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The Sources of Normativity

Christine M. Korsgaard (Cambridge University Press: June 1996), 289 pages.

Ethical concepts are, or purport to be, normative. They make claims on us: they command, oblige, recommend, or guide. But where does their authority over us come from? Christine Korsgaard identifies and examines four accounts of the source of normativity that have been advocated by modern moral philosophers — voluntarism, realism, reflective endorsement, and the appeal to autonomy — and shows how Kant’s autonomy-based account emerges as a synthesis of the other three. Her discussion is followed by commentary from G.A. Cohen, Raymond Geuss, Thomas Nagel, and Bernard Williams, and a reply by Korsgaard. ~ Product Description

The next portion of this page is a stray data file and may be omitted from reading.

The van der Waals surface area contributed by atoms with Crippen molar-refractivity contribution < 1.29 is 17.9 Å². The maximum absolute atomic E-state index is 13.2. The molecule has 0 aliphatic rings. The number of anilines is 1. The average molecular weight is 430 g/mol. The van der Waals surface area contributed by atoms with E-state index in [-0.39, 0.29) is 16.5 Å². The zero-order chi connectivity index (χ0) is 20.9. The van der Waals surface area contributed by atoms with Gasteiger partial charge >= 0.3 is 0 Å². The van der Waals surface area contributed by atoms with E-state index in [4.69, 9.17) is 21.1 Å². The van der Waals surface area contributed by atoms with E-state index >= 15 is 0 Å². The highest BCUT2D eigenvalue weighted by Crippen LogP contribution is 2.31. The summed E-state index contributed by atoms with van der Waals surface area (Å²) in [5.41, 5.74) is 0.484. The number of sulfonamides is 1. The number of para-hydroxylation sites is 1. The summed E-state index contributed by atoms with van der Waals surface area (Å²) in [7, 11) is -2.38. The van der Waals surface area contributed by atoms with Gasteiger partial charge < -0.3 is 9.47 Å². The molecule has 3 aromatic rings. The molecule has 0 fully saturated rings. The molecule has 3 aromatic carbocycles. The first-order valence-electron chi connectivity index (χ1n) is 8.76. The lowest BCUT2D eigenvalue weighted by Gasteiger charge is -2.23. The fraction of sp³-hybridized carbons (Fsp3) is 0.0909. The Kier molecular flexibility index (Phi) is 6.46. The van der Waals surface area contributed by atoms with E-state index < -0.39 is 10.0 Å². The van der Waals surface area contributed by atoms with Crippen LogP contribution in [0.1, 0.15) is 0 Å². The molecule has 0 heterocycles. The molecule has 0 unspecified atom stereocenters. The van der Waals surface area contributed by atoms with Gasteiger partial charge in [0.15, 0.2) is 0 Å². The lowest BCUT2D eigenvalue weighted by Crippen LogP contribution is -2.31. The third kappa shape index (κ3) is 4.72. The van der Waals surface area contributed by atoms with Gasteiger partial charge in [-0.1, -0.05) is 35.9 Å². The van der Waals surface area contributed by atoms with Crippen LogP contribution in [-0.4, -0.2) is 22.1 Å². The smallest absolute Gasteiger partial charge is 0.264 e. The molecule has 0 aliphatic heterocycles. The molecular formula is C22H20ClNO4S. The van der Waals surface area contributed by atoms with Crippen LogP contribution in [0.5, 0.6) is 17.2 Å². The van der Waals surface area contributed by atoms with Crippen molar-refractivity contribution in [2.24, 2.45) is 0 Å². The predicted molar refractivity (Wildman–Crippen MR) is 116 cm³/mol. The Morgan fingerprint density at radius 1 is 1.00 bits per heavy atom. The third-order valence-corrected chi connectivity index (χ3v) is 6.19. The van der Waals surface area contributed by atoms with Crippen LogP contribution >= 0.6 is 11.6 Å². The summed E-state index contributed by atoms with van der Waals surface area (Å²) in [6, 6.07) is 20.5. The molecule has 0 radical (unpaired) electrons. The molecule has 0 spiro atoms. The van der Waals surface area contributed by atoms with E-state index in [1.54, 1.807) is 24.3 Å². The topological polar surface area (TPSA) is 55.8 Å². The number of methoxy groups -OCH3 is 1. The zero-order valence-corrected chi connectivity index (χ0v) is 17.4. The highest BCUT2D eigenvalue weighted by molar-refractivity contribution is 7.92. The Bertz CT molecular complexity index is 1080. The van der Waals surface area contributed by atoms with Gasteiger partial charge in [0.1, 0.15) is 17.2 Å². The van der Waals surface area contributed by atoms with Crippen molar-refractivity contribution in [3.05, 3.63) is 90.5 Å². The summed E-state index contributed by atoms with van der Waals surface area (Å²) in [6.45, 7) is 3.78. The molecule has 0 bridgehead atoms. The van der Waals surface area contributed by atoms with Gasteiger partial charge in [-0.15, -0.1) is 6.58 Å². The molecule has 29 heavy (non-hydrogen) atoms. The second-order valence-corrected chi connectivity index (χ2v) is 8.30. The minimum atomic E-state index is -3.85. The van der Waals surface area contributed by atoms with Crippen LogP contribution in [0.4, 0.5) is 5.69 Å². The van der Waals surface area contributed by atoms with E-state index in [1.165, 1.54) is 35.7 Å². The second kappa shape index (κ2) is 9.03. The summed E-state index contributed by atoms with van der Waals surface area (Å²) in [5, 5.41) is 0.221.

Table of Contents

    • Notes on the contributors
    • Acknowledgments
    • Introduction
    • Prologue: Excellence and obligation: a very concise history of western metaphysics 387 BC to 1887 AD    1
    • 1    The normative question    7
    • 2    Reflective endorsement    49
    • 3    The authority of reflection    90
    • 4    The origin of value and the scope of obligation    131
    • 5    Reason, humanity, and the moral law    167
    • 6    Morality and identity    189
    • 7    Universality and the reflective self    200
    • 8    History, morality, and the test of reflection    210
    • 9    Reply    219
    • Bibliography    259
    • Index    266